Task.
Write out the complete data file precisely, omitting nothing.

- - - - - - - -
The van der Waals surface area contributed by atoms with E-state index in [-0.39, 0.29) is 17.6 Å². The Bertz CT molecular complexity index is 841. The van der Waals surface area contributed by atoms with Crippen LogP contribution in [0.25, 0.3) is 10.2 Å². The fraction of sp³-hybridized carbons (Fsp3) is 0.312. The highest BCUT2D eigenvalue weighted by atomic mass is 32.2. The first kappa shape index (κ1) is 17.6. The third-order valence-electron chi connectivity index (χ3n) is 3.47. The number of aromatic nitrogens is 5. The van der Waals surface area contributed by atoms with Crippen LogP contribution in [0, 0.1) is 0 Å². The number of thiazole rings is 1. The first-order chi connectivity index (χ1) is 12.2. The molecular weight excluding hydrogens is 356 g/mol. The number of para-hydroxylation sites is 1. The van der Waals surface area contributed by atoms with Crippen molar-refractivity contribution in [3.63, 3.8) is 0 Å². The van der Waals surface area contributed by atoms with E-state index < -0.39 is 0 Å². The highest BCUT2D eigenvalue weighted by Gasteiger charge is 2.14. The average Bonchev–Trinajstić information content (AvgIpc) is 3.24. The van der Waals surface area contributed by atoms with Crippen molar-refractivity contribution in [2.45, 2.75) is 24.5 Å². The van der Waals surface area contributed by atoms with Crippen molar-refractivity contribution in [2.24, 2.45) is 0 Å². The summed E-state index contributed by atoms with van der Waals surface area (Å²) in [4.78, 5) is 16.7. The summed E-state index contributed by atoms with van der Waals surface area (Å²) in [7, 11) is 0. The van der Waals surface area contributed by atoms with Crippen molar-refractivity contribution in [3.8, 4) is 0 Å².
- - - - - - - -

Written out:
The van der Waals surface area contributed by atoms with E-state index in [-0.39, 0.29) is 17.6 Å². The Bertz CT molecular complexity index is 841. The van der Waals surface area contributed by atoms with Crippen LogP contribution in [0.25, 0.3) is 10.2 Å². The fraction of sp³-hybridized carbons (Fsp3) is 0.312. The highest BCUT2D eigenvalue weighted by atomic mass is 32.2. The first kappa shape index (κ1) is 17.6. The third-order valence-electron chi connectivity index (χ3n) is 3.47. The number of aromatic nitrogens is 5. The van der Waals surface area contributed by atoms with Crippen LogP contribution in [0, 0.1) is 0 Å². The number of thiazole rings is 1. The first-order chi connectivity index (χ1) is 12.2. The molecular weight excluding hydrogens is 356 g/mol. The number of para-hydroxylation sites is 1. The van der Waals surface area contributed by atoms with Crippen molar-refractivity contribution in [3.63, 3.8) is 0 Å². The van der Waals surface area contributed by atoms with E-state index < -0.39 is 0 Å². The highest BCUT2D eigenvalue weighted by Gasteiger charge is 2.14. The average Bonchev–Trinajstić information content (AvgIpc) is 3.24. The van der Waals surface area contributed by atoms with Crippen molar-refractivity contribution in [2.45, 2.75) is 24.5 Å². The van der Waals surface area contributed by atoms with Crippen molar-refractivity contribution in [2.24, 2.45) is 0 Å². The summed E-state index contributed by atoms with van der Waals surface area (Å²) in [4.78, 5) is 16.7. The summed E-state index contributed by atoms with van der Waals surface area (Å²) in [7, 11) is 0. The van der Waals surface area contributed by atoms with Crippen molar-refractivity contribution in [3.8, 4) is 0 Å².